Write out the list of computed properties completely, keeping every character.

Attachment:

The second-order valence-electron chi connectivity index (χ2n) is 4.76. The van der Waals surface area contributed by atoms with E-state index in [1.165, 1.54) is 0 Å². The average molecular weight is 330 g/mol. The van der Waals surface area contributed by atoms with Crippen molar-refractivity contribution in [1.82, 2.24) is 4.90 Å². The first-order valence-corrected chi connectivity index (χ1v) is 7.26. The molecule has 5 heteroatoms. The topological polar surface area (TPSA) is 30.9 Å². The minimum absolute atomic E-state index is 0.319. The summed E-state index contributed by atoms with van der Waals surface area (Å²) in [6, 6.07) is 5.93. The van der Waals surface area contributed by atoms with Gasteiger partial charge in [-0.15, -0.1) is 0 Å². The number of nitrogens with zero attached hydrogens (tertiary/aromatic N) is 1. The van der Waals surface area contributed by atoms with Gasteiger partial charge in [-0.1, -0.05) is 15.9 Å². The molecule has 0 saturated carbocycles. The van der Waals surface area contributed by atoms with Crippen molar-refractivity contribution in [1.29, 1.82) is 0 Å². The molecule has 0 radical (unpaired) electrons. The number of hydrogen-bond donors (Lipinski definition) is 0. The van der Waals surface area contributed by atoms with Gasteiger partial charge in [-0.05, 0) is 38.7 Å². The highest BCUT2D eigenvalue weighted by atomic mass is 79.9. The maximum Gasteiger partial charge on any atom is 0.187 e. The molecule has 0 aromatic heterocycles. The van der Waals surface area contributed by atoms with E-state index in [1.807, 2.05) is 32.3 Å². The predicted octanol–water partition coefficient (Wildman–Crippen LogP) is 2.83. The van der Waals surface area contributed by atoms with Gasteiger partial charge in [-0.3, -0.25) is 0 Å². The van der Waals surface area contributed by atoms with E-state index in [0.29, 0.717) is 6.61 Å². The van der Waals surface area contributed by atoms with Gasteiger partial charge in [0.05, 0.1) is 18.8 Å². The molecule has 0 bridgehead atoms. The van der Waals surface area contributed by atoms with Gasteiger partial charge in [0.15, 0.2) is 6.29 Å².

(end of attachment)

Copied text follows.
The second-order valence-electron chi connectivity index (χ2n) is 4.76. The van der Waals surface area contributed by atoms with E-state index in [1.165, 1.54) is 0 Å². The average molecular weight is 330 g/mol. The van der Waals surface area contributed by atoms with Crippen molar-refractivity contribution in [1.82, 2.24) is 4.90 Å². The first-order valence-corrected chi connectivity index (χ1v) is 7.26. The molecule has 5 heteroatoms. The topological polar surface area (TPSA) is 30.9 Å². The minimum absolute atomic E-state index is 0.319. The summed E-state index contributed by atoms with van der Waals surface area (Å²) in [6, 6.07) is 5.93. The van der Waals surface area contributed by atoms with Gasteiger partial charge in [-0.15, -0.1) is 0 Å². The number of nitrogens with zero attached hydrogens (tertiary/aromatic N) is 1. The van der Waals surface area contributed by atoms with Gasteiger partial charge in [-0.1, -0.05) is 15.9 Å². The molecule has 0 saturated carbocycles. The van der Waals surface area contributed by atoms with Crippen molar-refractivity contribution in [1.29, 1.82) is 0 Å². The molecule has 0 radical (unpaired) electrons. The number of hydrogen-bond donors (Lipinski definition) is 0. The van der Waals surface area contributed by atoms with Gasteiger partial charge in [-0.05, 0) is 38.7 Å². The highest BCUT2D eigenvalue weighted by atomic mass is 79.9. The maximum Gasteiger partial charge on any atom is 0.187 e. The molecule has 0 aromatic heterocycles. The van der Waals surface area contributed by atoms with E-state index in [1.807, 2.05) is 32.3 Å². The predicted octanol–water partition coefficient (Wildman–Crippen LogP) is 2.83. The van der Waals surface area contributed by atoms with Gasteiger partial charge in [-0.3, -0.25) is 0 Å². The van der Waals surface area contributed by atoms with E-state index in [0.29, 0.717) is 6.61 Å². The van der Waals surface area contributed by atoms with Gasteiger partial charge in [0.05, 0.1) is 18.8 Å². The molecule has 0 bridgehead atoms. The van der Waals surface area contributed by atoms with Gasteiger partial charge in [0.15, 0.2) is 6.29 Å².